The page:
The artist returns with his family to their home inHanoiand a wistful melancholy stays with him. He decides to start painting a new series of canvasses that will encapsulate the memory landscapes of his childhood
Like the Bangladeshi driver, he wants to capture and hold memories.
As a father he knows he is doing this so that the son, as he grows to adulthood, may have empathy for what molded the father’s soul.
He decides to paint twelve, long landscapes of the past, each one measuring 2.4meters by 0.5 meters. Each canvas, he knows, will be a based on a different memory of his childhood home. Each will symbolically feature the artist at various ages in the future. Many will pose societal comments. Some will be simple recollections. Most will delve deeply into the artist’s inner being.
He spends time looking at old Vietnamese movies to retrieve images of rural landscapes and communities in a recent past when time and change ran slower
He decides that one canvas will be concluded before another is investigated; that he will give each a month to gestate and be born complete before he commences another.
Each canvas has a dark background, as unfathomable as the subconscious, upon which memory will emerge and float or be re-enveloped in its depths. As he paints he knows that he will become intensely reflective and that he will have to identify between actual memories and old dreams that will attempt to undermine or conflict them
His landscapes, like those of Dali, are smitten by the persistence of memory.
He knows that much of his earlier work the artist has been an observer of social issues. Now he decides he has to be an insider-a key player, a man directly affected.
The first canvas he starts is of a memory of night in the countryside of his childhood.
Two eyes peer from a face in a body of clear water-or is it a rent into the subconscious? They are those of the artist as he begins the process of searching his mind for mementos of the past. Perforated limestone rocks and outcrops that punctuated his childhood and adolescent countryside grow luminous tussocks of feathered grass. Myriad fireflies flash the velvet night while nine representations of the artist attempt to hold and wonder at their ephemeral magic.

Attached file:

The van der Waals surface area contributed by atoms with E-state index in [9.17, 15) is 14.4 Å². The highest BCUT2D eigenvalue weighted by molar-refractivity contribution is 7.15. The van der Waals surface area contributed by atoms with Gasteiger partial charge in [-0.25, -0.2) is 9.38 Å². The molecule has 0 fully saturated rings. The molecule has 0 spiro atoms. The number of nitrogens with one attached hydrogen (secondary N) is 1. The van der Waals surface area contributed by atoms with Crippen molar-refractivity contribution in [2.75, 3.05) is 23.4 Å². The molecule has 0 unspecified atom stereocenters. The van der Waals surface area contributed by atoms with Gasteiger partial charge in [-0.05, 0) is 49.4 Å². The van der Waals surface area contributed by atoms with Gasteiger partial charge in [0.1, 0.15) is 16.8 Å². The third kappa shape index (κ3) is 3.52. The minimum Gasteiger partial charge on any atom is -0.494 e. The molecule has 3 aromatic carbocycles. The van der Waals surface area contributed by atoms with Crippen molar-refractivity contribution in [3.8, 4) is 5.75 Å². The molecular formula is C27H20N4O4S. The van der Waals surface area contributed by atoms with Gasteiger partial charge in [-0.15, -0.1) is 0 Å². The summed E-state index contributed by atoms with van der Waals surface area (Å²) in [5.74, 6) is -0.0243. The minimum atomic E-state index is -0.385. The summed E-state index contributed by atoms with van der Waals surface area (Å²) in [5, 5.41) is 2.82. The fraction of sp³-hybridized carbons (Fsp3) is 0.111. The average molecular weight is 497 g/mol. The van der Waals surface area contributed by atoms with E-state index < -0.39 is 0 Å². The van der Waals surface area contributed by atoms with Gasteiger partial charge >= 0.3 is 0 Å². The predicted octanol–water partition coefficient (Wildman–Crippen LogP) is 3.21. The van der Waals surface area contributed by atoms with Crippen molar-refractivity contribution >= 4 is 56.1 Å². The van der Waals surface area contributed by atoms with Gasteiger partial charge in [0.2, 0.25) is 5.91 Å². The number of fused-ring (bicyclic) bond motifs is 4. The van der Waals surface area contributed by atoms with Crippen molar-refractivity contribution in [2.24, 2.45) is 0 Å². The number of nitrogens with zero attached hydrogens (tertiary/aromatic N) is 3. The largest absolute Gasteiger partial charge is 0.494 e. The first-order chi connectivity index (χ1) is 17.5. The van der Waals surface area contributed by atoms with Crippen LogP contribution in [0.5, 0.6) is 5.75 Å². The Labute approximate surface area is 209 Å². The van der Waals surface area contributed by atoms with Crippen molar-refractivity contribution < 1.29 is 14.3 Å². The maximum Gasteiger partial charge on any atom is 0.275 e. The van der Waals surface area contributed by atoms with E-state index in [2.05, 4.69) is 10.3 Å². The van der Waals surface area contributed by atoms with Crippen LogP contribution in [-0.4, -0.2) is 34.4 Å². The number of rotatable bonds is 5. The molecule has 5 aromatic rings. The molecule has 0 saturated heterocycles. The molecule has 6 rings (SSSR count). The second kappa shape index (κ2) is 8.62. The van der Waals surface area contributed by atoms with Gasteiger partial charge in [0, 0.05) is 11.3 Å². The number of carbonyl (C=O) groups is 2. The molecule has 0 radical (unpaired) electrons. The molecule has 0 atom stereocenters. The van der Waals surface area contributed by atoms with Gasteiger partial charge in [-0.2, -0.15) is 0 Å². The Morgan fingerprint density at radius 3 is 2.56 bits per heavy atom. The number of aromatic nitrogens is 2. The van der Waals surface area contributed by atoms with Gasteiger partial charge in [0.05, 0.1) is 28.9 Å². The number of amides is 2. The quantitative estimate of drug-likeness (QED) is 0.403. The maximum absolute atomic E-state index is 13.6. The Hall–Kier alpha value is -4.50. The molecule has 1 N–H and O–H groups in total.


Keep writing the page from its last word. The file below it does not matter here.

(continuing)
It is a good time to reflect on the circles, rectangles and triangles that are essential components of the canvasses.
I am reminded of a line by the poet Rimbaud: ‘dream flowers tinkle, flash and flare’
Just as I was writing this in the home village of my childhood and where, like Tuan Anh, I was engaged in happy nostalgia mixed with of regret and frustration caused to memory by the ravages of modernity , a black storm covered the ground with a carpet of pea sized hail stones. I did just as I used to do when I caught sight of fireflies in the bushes of another part of the world that became home for many years, I ran to scoop them up in my hands. Instinctively I craved to feel their cold smoothness; to taste and dissolve them in my mouth for moments of déjà vu; to store a pile in the freezer to turn into pebbly icecream that revitalized more memories, not all of them happy!
A river of memory flows across the bottom of the canvas which we read from right to left. An empty boat is mired on the bank and represents the present from which the artist has momentarily escaped. We see the artist as a dreaming head balancing on an old bike negotiating a slippery path that is returning him to his roots. Symbolically the bicycle is the artist’s father who guided and supported him through his early life journey. On the far side is a heron keeping careful watch and wait. This bird has long been a recurring metaphor in the artist’s paintings and is one that Vietnamese instantly recognize. It’s a potent symbol of a mother’s sacrifice and also a central lullaby softly sung to them by their mothers as she rocks them to sleep.
Circlular shape seductively dominate.